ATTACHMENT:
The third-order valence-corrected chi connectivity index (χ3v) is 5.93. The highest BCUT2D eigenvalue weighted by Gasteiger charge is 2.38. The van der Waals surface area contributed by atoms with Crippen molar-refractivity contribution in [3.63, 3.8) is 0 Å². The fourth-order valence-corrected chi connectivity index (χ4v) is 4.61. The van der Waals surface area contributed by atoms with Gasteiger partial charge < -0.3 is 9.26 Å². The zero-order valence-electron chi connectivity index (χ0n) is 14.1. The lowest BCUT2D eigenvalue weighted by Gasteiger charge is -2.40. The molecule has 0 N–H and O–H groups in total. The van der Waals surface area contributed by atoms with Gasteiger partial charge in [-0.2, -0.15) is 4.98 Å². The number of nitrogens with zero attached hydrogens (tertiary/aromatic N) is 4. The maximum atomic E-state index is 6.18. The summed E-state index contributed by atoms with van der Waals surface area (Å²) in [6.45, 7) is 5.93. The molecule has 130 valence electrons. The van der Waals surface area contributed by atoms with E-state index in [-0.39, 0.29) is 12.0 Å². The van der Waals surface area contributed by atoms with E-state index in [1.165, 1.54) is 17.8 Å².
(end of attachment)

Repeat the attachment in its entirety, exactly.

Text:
The third-order valence-corrected chi connectivity index (χ3v) is 5.93. The highest BCUT2D eigenvalue weighted by Gasteiger charge is 2.38. The van der Waals surface area contributed by atoms with Crippen molar-refractivity contribution in [3.63, 3.8) is 0 Å². The fourth-order valence-corrected chi connectivity index (χ4v) is 4.61. The van der Waals surface area contributed by atoms with Gasteiger partial charge < -0.3 is 9.26 Å². The zero-order valence-electron chi connectivity index (χ0n) is 14.1. The lowest BCUT2D eigenvalue weighted by Gasteiger charge is -2.40. The molecule has 0 N–H and O–H groups in total. The van der Waals surface area contributed by atoms with Gasteiger partial charge in [-0.2, -0.15) is 4.98 Å². The number of nitrogens with zero attached hydrogens (tertiary/aromatic N) is 4. The maximum atomic E-state index is 6.18. The summed E-state index contributed by atoms with van der Waals surface area (Å²) in [6.45, 7) is 5.93. The molecule has 130 valence electrons. The van der Waals surface area contributed by atoms with E-state index in [-0.39, 0.29) is 12.0 Å². The van der Waals surface area contributed by atoms with E-state index in [1.165, 1.54) is 17.8 Å².